Consult a lender to review your options. Switching a loan term to 10 or 20 years instead of just 15 or 30 could improve your financial situation.
Prepare your paperwork. Gather your pay stubs and bank statements physically or digitally to speed up your application process.
Shop around. Contact your current lender and one or two others on the same day for an accurate comparison.
Negotiate. If you find a better rate, you ask another lender or your current lender to match it.
Raise your credit score. Interest rates on conventional loans are tiered according to your FICO score, with the lowest mortgage rates reserved for borrowers with the highest credit scores. Even a small increase in your FICO score could move you to the next level and save on your rate.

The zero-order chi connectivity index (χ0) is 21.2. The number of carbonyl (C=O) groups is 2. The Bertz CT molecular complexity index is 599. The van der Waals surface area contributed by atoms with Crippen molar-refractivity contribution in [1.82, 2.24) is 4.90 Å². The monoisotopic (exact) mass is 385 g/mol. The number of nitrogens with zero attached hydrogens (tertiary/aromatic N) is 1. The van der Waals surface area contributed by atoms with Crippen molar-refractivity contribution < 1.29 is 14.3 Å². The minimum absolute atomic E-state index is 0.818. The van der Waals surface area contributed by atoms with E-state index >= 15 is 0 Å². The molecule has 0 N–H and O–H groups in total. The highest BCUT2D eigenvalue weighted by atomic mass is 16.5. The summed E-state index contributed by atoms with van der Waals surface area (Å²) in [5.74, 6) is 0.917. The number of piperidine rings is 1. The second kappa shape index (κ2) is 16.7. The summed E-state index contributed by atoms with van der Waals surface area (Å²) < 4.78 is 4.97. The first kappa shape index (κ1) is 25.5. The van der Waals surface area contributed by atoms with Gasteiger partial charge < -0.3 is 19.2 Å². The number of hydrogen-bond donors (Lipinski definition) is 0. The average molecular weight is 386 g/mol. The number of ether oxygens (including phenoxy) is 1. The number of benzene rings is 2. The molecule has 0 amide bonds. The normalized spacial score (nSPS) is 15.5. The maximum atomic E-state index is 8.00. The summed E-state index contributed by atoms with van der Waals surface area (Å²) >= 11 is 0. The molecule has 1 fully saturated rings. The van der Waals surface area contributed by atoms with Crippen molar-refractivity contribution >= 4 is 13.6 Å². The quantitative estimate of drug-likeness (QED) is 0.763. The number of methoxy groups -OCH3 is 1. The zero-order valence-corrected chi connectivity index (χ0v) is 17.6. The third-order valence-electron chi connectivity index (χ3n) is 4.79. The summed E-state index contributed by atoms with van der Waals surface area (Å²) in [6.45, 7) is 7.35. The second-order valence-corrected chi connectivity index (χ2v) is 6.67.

Reduce your debt. A lower debt-to-income ratio, which compares your minimum payment on all debt with your gross monthly income, may make the difference between qualifying for a loan or not, but it doesn’t directly impact your mortgage rate. Generally, lenders prefer a debt-to-income ratio of 36% or less, but most loans require a ratio of 43% or less. Some lenders and loan programs allow a higher debt-to-income ratio.